Men charged for Redwood poaching

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Men charged for Redwood poaching

Two men were charged for Redwood poaching this Wednesday at the Redwood National Park.

Two men were charged for Redwood poaching this Wednesday at the Redwood National Park.

Two men were charged for Redwood poaching this Wednesday at the Redwood National Park.

Two men were charged for Redwood poaching this Wednesday at the Redwood National Park.

Alex Yang, Staff Writer

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A suspected redwood tree “slasher” and was arrested after park officials tracked the wood poacher and partner to a Del Norte County shop where they allegedly sold the lumber.

Forty-three-year-old Danny Garcia of Orick was charged this Wednesday with felony grand theft, vandalism, and receiving stolen property after the redwood burls he allegedly sold matched the large cuts found in an old growth tree in Redwood National and State Parks.

His partner, Larry Morrow, 34, also from Orick, was charged with the same crimes.

Redwood Park Ranger Jeff Denny said, “We have successfully identified at least two individuals we feel are responsible for this crime. However, we are not under the impression that these are the only individuals involved in this kind of activity in the park.”

Burl poaching, which involves cutting the valuable knobby growths at the base of redwood trees, is a growing problem in far Northern California, where most of the state’s existing old growth trees remain. The ancient growths are prized by woodworkers because of their intricate ring patterns and are often used to make tables, furniture, knife handles, trinkets and other lumber products.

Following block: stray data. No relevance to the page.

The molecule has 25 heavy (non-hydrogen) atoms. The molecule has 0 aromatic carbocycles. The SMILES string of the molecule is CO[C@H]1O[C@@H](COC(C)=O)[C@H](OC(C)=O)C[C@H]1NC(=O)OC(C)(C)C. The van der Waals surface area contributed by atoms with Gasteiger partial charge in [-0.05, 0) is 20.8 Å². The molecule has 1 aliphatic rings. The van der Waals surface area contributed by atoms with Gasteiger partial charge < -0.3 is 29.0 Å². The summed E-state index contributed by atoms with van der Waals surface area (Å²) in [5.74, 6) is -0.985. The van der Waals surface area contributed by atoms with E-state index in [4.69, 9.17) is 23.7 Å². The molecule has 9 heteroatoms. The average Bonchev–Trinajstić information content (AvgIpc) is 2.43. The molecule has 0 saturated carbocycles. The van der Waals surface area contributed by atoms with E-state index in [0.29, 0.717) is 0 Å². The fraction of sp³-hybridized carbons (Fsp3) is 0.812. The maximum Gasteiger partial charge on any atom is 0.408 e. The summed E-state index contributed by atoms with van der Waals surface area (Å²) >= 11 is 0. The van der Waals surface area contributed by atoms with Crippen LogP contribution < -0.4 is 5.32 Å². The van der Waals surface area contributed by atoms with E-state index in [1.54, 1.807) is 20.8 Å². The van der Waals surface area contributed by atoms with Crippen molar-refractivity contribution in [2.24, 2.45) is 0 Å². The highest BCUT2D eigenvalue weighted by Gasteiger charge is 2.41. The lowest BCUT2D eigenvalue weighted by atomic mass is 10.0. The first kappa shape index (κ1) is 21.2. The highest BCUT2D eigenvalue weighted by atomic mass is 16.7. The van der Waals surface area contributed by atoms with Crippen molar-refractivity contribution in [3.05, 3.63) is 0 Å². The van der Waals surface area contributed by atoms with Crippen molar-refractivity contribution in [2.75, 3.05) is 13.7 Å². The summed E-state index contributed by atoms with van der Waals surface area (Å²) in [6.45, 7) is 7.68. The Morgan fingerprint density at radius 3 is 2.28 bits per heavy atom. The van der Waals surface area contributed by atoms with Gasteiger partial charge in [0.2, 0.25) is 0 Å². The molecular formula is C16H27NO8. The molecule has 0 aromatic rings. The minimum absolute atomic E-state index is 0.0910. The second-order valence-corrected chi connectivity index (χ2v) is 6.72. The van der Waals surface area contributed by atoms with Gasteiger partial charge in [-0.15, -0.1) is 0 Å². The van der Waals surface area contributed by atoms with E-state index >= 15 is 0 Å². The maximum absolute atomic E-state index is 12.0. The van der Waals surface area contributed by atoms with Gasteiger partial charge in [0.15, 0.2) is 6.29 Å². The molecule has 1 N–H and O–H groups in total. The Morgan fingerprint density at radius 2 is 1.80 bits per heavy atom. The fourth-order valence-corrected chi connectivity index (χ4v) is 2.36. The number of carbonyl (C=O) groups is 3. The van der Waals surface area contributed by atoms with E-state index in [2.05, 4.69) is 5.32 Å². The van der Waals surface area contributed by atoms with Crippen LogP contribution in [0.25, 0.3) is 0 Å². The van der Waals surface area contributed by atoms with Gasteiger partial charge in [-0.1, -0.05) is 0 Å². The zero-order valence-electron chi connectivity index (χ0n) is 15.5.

Sophomore Josh Pogue said, “I never heard about this activity before this incident but I think that it needs to be stopped immediately before people begin having a big impact on our forests.”

Depending on the size and quantity, a wood burl can be sold anywhere from $200 to $2,000.

Denny added, “There is a financial incentive. Burl is being sold internationally as well as in the local market.”

The 10-foot diameter redwood tree was badly damaged, but is expected to survive. The problem is that the sprouts from burls are an important part of redwood regeneration.

Sophomore Brent Jang said, “I understand that the people who cut the trees have some personal incentive or need but I just don’t think that it is right for someone to chop down a tree, especially in a national park.”

The culprits cut the burls into slabs weighing more than 100 pounds each dragged them several hundred yards to a road. They were so large that some of them were left behind.

“We’ve had half a dozen incidents of these very large cuts within the last two years and we’ve documented other wood poaching in the park,” Denny said. “It is our hope that we can stem the tide of this type of crime, show people we are working to protect their parks and let the public know that this is a significant problem in our parks.”

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